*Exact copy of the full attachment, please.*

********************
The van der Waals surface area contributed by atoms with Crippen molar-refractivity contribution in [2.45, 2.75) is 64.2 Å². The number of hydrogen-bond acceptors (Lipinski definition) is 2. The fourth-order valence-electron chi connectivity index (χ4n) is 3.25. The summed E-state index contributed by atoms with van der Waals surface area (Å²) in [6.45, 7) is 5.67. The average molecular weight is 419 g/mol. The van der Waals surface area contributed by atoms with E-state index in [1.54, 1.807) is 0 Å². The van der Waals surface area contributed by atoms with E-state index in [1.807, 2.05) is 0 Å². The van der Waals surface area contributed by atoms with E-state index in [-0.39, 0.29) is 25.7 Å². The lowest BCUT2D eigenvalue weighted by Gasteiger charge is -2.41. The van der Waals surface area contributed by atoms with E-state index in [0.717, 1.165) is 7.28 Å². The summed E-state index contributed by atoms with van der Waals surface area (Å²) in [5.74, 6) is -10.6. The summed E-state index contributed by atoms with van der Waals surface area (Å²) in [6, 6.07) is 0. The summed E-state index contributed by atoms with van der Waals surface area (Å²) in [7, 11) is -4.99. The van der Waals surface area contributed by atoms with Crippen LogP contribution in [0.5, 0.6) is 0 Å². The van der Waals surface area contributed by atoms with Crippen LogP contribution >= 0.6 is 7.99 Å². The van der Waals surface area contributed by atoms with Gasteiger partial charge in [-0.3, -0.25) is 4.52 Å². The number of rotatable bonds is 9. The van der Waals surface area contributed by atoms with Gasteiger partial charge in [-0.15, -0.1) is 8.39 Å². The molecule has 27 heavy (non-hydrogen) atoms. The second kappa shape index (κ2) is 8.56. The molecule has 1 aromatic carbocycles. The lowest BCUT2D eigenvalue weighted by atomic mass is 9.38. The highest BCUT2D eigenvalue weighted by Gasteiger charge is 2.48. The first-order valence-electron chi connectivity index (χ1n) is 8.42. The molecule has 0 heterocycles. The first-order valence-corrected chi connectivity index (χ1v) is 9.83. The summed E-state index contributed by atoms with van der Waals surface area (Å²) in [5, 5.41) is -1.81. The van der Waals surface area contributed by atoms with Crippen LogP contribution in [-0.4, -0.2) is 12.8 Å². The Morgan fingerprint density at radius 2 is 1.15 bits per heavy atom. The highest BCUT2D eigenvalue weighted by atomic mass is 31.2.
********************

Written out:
The van der Waals surface area contributed by atoms with Crippen molar-refractivity contribution in [2.45, 2.75) is 64.2 Å². The number of hydrogen-bond acceptors (Lipinski definition) is 2. The fourth-order valence-electron chi connectivity index (χ4n) is 3.25. The summed E-state index contributed by atoms with van der Waals surface area (Å²) in [6.45, 7) is 5.67. The average molecular weight is 419 g/mol. The van der Waals surface area contributed by atoms with E-state index in [1.54, 1.807) is 0 Å². The van der Waals surface area contributed by atoms with E-state index in [1.807, 2.05) is 0 Å². The van der Waals surface area contributed by atoms with E-state index in [-0.39, 0.29) is 25.7 Å². The lowest BCUT2D eigenvalue weighted by Gasteiger charge is -2.41. The van der Waals surface area contributed by atoms with E-state index in [0.717, 1.165) is 7.28 Å². The summed E-state index contributed by atoms with van der Waals surface area (Å²) in [5.74, 6) is -10.6. The summed E-state index contributed by atoms with van der Waals surface area (Å²) in [6, 6.07) is 0. The summed E-state index contributed by atoms with van der Waals surface area (Å²) in [7, 11) is -4.99. The van der Waals surface area contributed by atoms with Crippen LogP contribution in [0.5, 0.6) is 0 Å². The van der Waals surface area contributed by atoms with Crippen LogP contribution >= 0.6 is 7.99 Å². The van der Waals surface area contributed by atoms with Gasteiger partial charge in [-0.3, -0.25) is 4.52 Å². The number of rotatable bonds is 9. The van der Waals surface area contributed by atoms with Gasteiger partial charge in [-0.15, -0.1) is 8.39 Å². The molecule has 27 heavy (non-hydrogen) atoms. The second kappa shape index (κ2) is 8.56. The molecule has 1 aromatic carbocycles. The lowest BCUT2D eigenvalue weighted by atomic mass is 9.38. The highest BCUT2D eigenvalue weighted by Gasteiger charge is 2.48. The first-order valence-electron chi connectivity index (χ1n) is 8.42. The molecule has 0 heterocycles. The first-order valence-corrected chi connectivity index (χ1v) is 9.83. The summed E-state index contributed by atoms with van der Waals surface area (Å²) in [5, 5.41) is -1.81. The van der Waals surface area contributed by atoms with Crippen LogP contribution in [-0.4, -0.2) is 12.8 Å². The Morgan fingerprint density at radius 2 is 1.15 bits per heavy atom. The highest BCUT2D eigenvalue weighted by atomic mass is 31.2.